If it seems like conservative media are relishing the fact that the Environmental Protection Agency (EPA) accidentally spilled toxic wastewater into the Animas River in Colorado while attempting to treat pollution from an abandoned gold mine, it's because they are. Many of the media figures who are most ferociously criticizing the EPA over the spill have a long history of opposing EPA efforts to reduce pollution, which suggests that they are conjuring up faux outrage about this pollution in an attempt to weaken the EPA and prevent it from fulfilling its mandate to protect Americans' air and water.
The Washington Times laid out this anti-EPA strategy quite clearly in an Aug. 10 article. The Times promoted the allegation from “critics” that the mine spill “threaten[s] the credibility of the Environmental Protection Agency at a crucial moment” and provides “ammunition” for opponents of the EPA's clean air and water protections, including the Clean Power Plan. The “critics” quoted in the article included Dan Kish, a senior vice president at the oil industry-funded Institute for Energy Research, and Michael McKenna, the president of MWR Strategies, a lobbying firm that represents polluting fossil fuel interests such as Koch Industries and Southern Company.
This is just the latest attempt by The Washington Times to use industry-funded “critics” to undermine the Clean Power Plan, which would address climate change by placing the first-ever limits on carbon pollution from power plants. It follows two other Times articles that cherry-picked statements from fossil fuel industry-funded individuals and organizations to allege that the EPA climate plan “faces opposition from black [and] Hispanic leaders.”
Then there's The Wall Street Journal editorial page, which revealed a newfound concern for pollution in an Aug. 11 editorial that lamented the “fiasco” in Colorado it blamed on “the green police.” The Journal's stated worries about the “ecological ramifications” of the mine spill are hard to take seriously when they come from one of the most persistent critics of federal efforts to clean up pollution -- dating back to the Journal's claims about acid rain and ozone depletion in the 1970's and 1980's.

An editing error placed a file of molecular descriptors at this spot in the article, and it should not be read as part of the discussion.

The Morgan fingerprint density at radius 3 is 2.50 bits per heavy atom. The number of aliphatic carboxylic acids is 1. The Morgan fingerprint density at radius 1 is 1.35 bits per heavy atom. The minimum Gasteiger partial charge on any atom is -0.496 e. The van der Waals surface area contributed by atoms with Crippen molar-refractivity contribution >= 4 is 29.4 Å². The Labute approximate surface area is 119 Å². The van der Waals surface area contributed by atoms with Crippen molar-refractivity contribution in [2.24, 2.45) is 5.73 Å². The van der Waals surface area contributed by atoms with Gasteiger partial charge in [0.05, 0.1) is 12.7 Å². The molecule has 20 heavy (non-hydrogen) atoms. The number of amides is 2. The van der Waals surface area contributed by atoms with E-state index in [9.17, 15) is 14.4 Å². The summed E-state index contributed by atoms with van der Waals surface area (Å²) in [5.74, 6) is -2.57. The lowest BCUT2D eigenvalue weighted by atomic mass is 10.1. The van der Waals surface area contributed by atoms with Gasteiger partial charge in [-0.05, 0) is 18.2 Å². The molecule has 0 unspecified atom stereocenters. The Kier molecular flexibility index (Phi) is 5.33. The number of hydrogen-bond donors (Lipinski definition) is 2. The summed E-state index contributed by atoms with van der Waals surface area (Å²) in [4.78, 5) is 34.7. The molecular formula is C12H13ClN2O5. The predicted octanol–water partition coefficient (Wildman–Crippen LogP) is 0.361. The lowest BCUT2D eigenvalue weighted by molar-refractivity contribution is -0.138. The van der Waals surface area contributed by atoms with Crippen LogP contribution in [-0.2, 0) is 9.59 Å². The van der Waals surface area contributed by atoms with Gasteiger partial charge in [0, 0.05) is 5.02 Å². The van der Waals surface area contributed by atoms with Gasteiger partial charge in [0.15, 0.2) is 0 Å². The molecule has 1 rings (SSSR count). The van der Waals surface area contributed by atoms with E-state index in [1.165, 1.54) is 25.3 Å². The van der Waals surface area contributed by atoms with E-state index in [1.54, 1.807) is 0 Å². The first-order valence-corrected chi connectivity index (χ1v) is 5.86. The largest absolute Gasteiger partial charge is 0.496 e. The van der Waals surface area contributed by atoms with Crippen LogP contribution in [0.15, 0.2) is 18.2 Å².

In the years since, the Journal's editorial page has consistently sided with polluting industries against EPA air and water protections. When the Supreme Court recently ruled against the EPA's Mercury and Air Toxics Standards on procedural grounds, jeopardizing a safeguard that reduces toxic air pollution linked to cancer, heart attacks, and premature death, the Journal called it “a welcome rebuke to EPA arrogance.” When the EPA moved to reduce pollution by increasing fuel efficiency standards for cars and light trucks, the Journal declared that automakers were being held as “hostages” to the EPA's “crushing” rule. And when the EPA moved to protect waterways that provide drinking water for 117 million Americans, the Journal described it as an “amphibious attack” by the “Washington water police.”
Now the Journal is urging states to “refuse to comply” with the EPA's Clean Power Plan, so that power plants can continue to spew unlimited amounts of carbon pollution into the air, threatening public health and exacerbating climate change.
Fox News has also been all over the EPA's mishandling of the Colorado mine spill, including comparing it to the BP Deepwater Horizon and Exxon Valdez oil spills. But Fox pundits vigorously defended BP in the wake of the 2010 spill in the Gulf of Mexico, and even claimed coverage of the Exxon Valdez spill was proof that “the press is horrible to business.” They've also characterized the EPA's Clean Water Rule as a power grab, claimed that EPA officials are “job terrorists” for seeking to reduce smog, and enlisted fossil fuel industry allies to attack the EPA's carbon pollution standards.
For these conservative media outlets, pollution is only a problem when they can blame the EPA for it.